Deep in the Norwegian fjords swims a mysterious shark that may live to be 400 years old – much longer than any other large vertebrate animal in the world.

This shark postpones having sex until it is over 100 years old

Not that strange perhaps, now that we know how long the mysterious Greenland shark can live.

Scientists are closing in on more answers about this strange animal.

Where does the Greenland shark have sex after living for 100 to 150 years?

Does mating happen in a very special place in Lofoten in Northern Norway? Or does it happen somewhere far out in the Atlantic Ocean south of Iceland?

Where does it give birth to its offspring?

Two million Greenland sharks have been caught. But only once has anyone come across this shark with a baby in its belly.

Tonnes we still don't know

“There’s still so much we don't know about this deep-sea shark,” says Jørgen Schou Christiansen.

He is one of several Danish researchers based at Norwegian, Greenlandic and Danish research institutions who are trying to find out more about one of the ocean's most mysterious animals.

Christiansen originally comes from Greenland. He has just retired from his position as professor of Arctic and marine biology at UiT – The Arctic University of Norway in Tromsø.

“We don't know how many young the female shark can have. We still know very little about the population size. Its migration pattern is also almost completely unknown to us," he says.

But the fact that the Greenland shark may live as long as 400 years is no small thing to have discovered, according to the researcher.

“This shark’s lifespan is a solid record among vertebrates.”

Extremely original research lies behind this startling discovery. It was based on the nuclear bombs detonated by the Soviet Union and the United States in the 1950s. More on that later in this article.

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    Very slow moving

    Sharks appeared around 450 million years ago.

    They originated long before dinosaurs started roaming the Earth or trees began to grow.

    The Greenland shark (Somniosus microcephalus) belongs to a family of sharks that appeared over 100 million years ago known as sleeper sharks.

    This fish, which is up to 5.5 metres long and sometimes weighs more than a tonne, usually swims around at a speed of just over one kilometre per hour. That's a third of a person's walking speed.

    Sleeper sharks have plenty of time.

    Nevertheless, the researchers now believe that the fish can travel hundreds and thousands of kilometres within a few months.

    Perhaps some of these animals circumnavigate the Earth.

    Swallow live seals

    Julius Nielsen is one of the researchers who is taking over the baton from Christiansen.

    He is also Danish, has been a researcher in Tromsø and then worked at the Greenland Institute of Natural Resources in Nuuk. Now he is transferring the Greenland shark research to the Natural History Museum in Copenhagen.

    “The Greenland shark’s age is one thing. But we’re also interested in what it eats,” Nielsen says.

    Because how can a Greenland shark catch any food at all when it’s so sluggish?

    One hypothesis has been that this shark is exclusively a big "trash bin" and that its menu only consists of dead animals and carrion remains.

    But how can we then explain that fishermen find whole seals, which were apparently recently alive, inside the stomach of sleeper sharks?

    Everything from empty coke cans to fishing nets, polar bears, reindeer remains and a sled dog have been found in the stomachs of Greenland sharks. But the sharks sometimes also have large quantities of cod – and even whole seals – in their stomachs, as pictured here. The animals often have no bite marks, meaning they were probably swallowed while they were alive. How does an animal whose forward momentum is so slow manage to catch cod and seals?

    The shark hardly has particularly well-developed vision, which may not improve matters.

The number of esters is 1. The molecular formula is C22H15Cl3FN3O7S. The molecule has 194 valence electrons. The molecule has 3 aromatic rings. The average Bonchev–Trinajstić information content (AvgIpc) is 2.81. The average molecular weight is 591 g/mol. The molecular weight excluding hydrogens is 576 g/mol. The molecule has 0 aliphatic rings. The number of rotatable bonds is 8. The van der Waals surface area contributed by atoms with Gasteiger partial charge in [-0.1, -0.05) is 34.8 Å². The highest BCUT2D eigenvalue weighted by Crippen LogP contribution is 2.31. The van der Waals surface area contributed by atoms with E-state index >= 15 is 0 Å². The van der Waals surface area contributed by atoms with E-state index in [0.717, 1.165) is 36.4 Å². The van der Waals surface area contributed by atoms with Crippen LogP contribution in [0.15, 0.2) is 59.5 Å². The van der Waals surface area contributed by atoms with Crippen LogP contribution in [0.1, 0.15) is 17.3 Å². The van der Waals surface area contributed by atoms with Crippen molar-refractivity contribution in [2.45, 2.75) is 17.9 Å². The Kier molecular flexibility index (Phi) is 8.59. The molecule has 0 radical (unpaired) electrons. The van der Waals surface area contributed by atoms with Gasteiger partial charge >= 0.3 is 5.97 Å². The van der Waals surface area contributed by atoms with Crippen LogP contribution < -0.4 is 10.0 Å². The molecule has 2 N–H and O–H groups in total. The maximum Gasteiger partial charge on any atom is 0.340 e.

Often a white parasite has been found hanging out of the shark's eyes. Some researchers believe this prevents the shark from being able to see well. But Nielsen points out that this remains to be proven scientifically. He adds that it is often completely dark in the depths where the shark lives. So it may not have much use for vision anyway.

    One hypothesis is that the shark is able to swim forward silently, without a single sound, enabling it to get right up close to cod and seals.

    “Then it just opens its mouth quickly and creates a negative pressure inside the mouth,” says Nielsen.

    “That's how whole seals can disappear into the shark's stomach.”

    Very special animal

    “Remember that the Greenland shark is a very special animal.”

    In order to learn more about this animal, we need to be able to follow it from place to place in the ocean, says Nielsen.

    “For example, we have no idea where Greenland sharks give birth to their young.”

    Nielsen mentions a hypothesis which states that their birthing happens in an area in the Atlantic Ocean south of Iceland.

    So far, scientists are reasonably certain that the shark can travel hundreds and thousands of kilometres in the Atlantic Ocean over the course of a few months.

    “But where the sexually mature females and males meet each other after waiting for over a hundred years is still an open question,” Nielsen says.

    Julius Nielsen with the mouth of a Greenland shark.

    The world's northernmost shark

    • The Greenland shark is the shark species that lives farthest north. It thrives best at depths of 200 to 600 metres.
    • Can grow to just over five metres long and weigh more than a tonne.
    • Only grows one centimetre each year. It is super slow growing.
    • Never swims faster than a human can walk.

    Sources: SNL and Julius Nielsen

    Between 272 and 512 years old

    It was Julius Nielsen who, in his doctorate in 2017, was able to state that the Greenland shark must be the world's oldest vertebrate. The research became an article in the well-known research journal Science.

    Researchers at the University of Tromsø, the Greenland Institute of Natural Resources, the University of Copenhagen, Aarhus University, Indiana University South Bend and the University of Oxford all collaborated on the highly original research.

    Using traces from nuclear tests in the 1950s that were found inside the eyes of 28 Greenland sharks, Nielsen and his colleagues were able to determine that the oldest of these animals must be somewhere between 272 and 512 years old.

    Therefore, it is not improbable that a Greenland shark can live up to at least 400 years old.

    Regardless of which age the researchers found to be correct, this is a solid record among larger animals.

    Turtles and bowhead whales have been considered the world's oldest vertebrates in the past.